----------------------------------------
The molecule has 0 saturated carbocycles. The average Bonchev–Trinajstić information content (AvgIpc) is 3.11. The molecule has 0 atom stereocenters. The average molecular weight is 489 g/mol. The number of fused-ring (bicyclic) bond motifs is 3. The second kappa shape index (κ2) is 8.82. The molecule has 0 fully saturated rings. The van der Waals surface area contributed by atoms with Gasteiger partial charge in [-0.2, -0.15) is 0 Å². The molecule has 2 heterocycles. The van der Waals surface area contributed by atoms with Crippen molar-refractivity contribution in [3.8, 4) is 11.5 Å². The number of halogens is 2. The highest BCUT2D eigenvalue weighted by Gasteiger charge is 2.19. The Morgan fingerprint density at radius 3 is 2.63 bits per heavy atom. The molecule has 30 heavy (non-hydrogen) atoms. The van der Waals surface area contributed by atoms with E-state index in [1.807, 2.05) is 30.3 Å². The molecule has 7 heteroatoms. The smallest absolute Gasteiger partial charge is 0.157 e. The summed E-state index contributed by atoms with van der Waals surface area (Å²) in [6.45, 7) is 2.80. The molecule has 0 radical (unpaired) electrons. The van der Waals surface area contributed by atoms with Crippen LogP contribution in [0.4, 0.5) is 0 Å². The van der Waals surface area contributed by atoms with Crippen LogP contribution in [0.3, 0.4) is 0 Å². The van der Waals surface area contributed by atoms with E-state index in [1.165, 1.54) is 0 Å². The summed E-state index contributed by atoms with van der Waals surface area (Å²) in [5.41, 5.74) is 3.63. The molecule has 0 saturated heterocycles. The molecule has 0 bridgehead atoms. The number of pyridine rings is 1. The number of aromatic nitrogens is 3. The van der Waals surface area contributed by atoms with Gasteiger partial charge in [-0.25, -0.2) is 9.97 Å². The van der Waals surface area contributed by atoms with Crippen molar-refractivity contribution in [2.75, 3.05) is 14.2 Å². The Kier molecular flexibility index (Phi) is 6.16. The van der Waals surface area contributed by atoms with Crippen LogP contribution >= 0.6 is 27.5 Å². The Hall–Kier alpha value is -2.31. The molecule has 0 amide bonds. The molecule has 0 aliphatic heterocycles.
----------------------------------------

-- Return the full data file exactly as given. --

The molecule has 0 saturated carbocycles. The average Bonchev–Trinajstić information content (AvgIpc) is 3.11. The molecule has 0 atom stereocenters. The average molecular weight is 489 g/mol. The number of fused-ring (bicyclic) bond motifs is 3. The second kappa shape index (κ2) is 8.82. The molecule has 0 fully saturated rings. The van der Waals surface area contributed by atoms with Gasteiger partial charge in [-0.2, -0.15) is 0 Å². The molecule has 2 heterocycles. The van der Waals surface area contributed by atoms with Crippen molar-refractivity contribution in [3.8, 4) is 11.5 Å². The number of halogens is 2. The highest BCUT2D eigenvalue weighted by Gasteiger charge is 2.19. The Morgan fingerprint density at radius 3 is 2.63 bits per heavy atom. The molecule has 30 heavy (non-hydrogen) atoms. The van der Waals surface area contributed by atoms with E-state index in [1.807, 2.05) is 30.3 Å². The molecule has 7 heteroatoms. The smallest absolute Gasteiger partial charge is 0.157 e. The summed E-state index contributed by atoms with van der Waals surface area (Å²) in [6.45, 7) is 2.80. The molecule has 0 radical (unpaired) electrons. The van der Waals surface area contributed by atoms with Crippen LogP contribution in [0.4, 0.5) is 0 Å². The van der Waals surface area contributed by atoms with Crippen LogP contribution in [0.3, 0.4) is 0 Å². The van der Waals surface area contributed by atoms with E-state index in [1.165, 1.54) is 0 Å². The summed E-state index contributed by atoms with van der Waals surface area (Å²) in [5.41, 5.74) is 3.63. The molecule has 0 saturated heterocycles. The molecule has 0 bridgehead atoms. The number of pyridine rings is 1. The number of aromatic nitrogens is 3. The van der Waals surface area contributed by atoms with Gasteiger partial charge in [-0.25, -0.2) is 9.97 Å². The van der Waals surface area contributed by atoms with Crippen molar-refractivity contribution in [2.75, 3.05) is 14.2 Å². The Kier molecular flexibility index (Phi) is 6.16. The van der Waals surface area contributed by atoms with Crippen LogP contribution >= 0.6 is 27.5 Å². The Hall–Kier alpha value is -2.31. The molecule has 0 amide bonds. The molecule has 0 aliphatic heterocycles.